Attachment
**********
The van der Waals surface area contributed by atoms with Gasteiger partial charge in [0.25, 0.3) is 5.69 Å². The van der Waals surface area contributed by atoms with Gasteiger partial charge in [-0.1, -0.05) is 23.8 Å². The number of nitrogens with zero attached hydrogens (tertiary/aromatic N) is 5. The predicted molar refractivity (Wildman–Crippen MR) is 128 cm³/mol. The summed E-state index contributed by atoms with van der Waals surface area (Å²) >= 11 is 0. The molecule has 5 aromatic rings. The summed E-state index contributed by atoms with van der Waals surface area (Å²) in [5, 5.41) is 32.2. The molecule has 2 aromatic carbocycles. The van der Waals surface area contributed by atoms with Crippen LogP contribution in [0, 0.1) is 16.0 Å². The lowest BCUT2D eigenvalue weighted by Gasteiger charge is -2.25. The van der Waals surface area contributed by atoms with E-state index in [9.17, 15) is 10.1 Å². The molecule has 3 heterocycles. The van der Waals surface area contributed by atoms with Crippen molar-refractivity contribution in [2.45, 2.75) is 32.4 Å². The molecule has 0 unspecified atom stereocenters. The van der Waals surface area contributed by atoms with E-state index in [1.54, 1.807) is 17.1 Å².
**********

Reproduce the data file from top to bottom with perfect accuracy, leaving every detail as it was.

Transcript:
The van der Waals surface area contributed by atoms with Gasteiger partial charge in [0.25, 0.3) is 5.69 Å². The van der Waals surface area contributed by atoms with Gasteiger partial charge in [-0.1, -0.05) is 23.8 Å². The number of nitrogens with zero attached hydrogens (tertiary/aromatic N) is 5. The predicted molar refractivity (Wildman–Crippen MR) is 128 cm³/mol. The summed E-state index contributed by atoms with van der Waals surface area (Å²) >= 11 is 0. The molecule has 5 aromatic rings. The summed E-state index contributed by atoms with van der Waals surface area (Å²) in [5, 5.41) is 32.2. The molecule has 2 aromatic carbocycles. The van der Waals surface area contributed by atoms with Crippen LogP contribution in [0, 0.1) is 16.0 Å². The lowest BCUT2D eigenvalue weighted by Gasteiger charge is -2.25. The van der Waals surface area contributed by atoms with E-state index in [9.17, 15) is 10.1 Å². The molecule has 3 heterocycles. The van der Waals surface area contributed by atoms with Crippen molar-refractivity contribution in [2.45, 2.75) is 32.4 Å². The molecule has 0 unspecified atom stereocenters. The van der Waals surface area contributed by atoms with E-state index in [1.54, 1.807) is 17.1 Å².